• Biodiesel from Kapok Seed Oil: Study showed Kapok seed oil can be used as raw material for the production of biodiesel. CaO catalyst can be regenerated up to 3 times with the smallest yield of 64.3%. (17)
• Antioxidant / Seed Oil: Ceiba pentandra seed oil exhibited remarkable phytochemical and antioxidant properties in DPPH, FRAP, reducing power assay, and hydroxyl radical scavenging activity. Phytochemical screening yielded phenols, flavonoids, alkaloids, and tannins. (18)
• Hypoglycemic / Antidiabetic: Study of a methylene chloride/methanol
root extract of Ceiba pentandra in normal and diabetic rats showed hypoglycemic effects. The extract was capable of ameliorating at lower doses, hyperglycemia in STZ-induced diabetic rats. (19)
• Anti-Venom / Di-n-octyl Phthalate / Leaves: Study evaluated the efficacy of Di-n-octyl phthalate isolated from the leaves of Ceiba pentandra for its anti Echis ocellatus venom properties. The isolate was biologically active in dose-dependently inhibiting PLA2 activity. Results suggest the isolated compound has a potential for a highly effective therapeutic agent for reducing snake envenomation. (20)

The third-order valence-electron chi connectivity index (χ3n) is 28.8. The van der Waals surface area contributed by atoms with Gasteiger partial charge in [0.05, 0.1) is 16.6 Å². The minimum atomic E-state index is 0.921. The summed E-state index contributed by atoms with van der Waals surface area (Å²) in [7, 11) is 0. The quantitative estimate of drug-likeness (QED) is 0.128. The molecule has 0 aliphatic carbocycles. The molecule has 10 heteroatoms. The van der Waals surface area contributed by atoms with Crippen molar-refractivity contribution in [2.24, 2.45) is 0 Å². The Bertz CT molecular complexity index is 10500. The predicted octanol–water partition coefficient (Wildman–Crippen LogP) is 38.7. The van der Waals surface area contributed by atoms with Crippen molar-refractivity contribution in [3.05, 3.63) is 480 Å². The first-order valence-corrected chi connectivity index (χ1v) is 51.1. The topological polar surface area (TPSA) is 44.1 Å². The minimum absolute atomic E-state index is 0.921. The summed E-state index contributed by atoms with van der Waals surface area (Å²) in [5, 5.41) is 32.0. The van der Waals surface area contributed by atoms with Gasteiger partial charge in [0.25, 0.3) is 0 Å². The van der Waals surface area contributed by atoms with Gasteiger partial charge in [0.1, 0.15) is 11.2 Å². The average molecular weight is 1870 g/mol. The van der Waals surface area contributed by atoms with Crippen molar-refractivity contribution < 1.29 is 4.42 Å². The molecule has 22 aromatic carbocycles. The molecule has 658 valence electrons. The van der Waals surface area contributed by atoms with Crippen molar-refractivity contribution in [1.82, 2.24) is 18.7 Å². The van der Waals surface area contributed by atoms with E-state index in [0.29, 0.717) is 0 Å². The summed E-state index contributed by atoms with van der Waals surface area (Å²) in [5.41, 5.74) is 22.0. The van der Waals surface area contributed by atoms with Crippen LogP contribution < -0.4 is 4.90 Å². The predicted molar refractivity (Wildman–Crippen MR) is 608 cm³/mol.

• Antiulcer / Di-n-octyl Phthalate / Leaves: Study evaluated the effect of Ceiba pentandra on ethanol-induced and pylorus-induced ulcers in rats. Results showed a dose-dependent antiulcerogenic effect with significant reduction of the index of gastric lesion in both ulcer induced models. (21)
• Antibacterial / Leaves and Stem Bark Extracts: Study evaluated the antibacterial activities of an ethanol extract of leaf, stem bark, and their combination in vitro against selected human pathogens: K pneumonia, P aeruginosa, S aureus, and E coli. The extracts and their combination showed significant antibacterial activity, without synergistic or additive effects with the combined extract. (22)
• Hypoglycemic / Root Bark: Study showed a root bark extract of Ceiba pentandra has hypoglycemic effect in normal and alloxan-induced diabetic rats. (23)
• Oily Water Filtration / Kapok Fibers: A deep-bed kapok filtration column showed to be successful in achieving oily water separation. The oil and water front movements were influenced by the affinity of liquid to kapok fibers. Results show excellent physiochemical property of Malaysian kapok for oil removal from water. (24)
• Anti-Urolithiasis: Study evaluated aqueous and alcohol extracts of bark of C. pentandra on calcium oxalate urolithiasis in male albino Wistar rats. The extracts significantly reduced elevated urinary oxalate showing a regulatory action on endogenous oxalate synthesis. Results suggest a potential curative agent for urolithiasis. (25)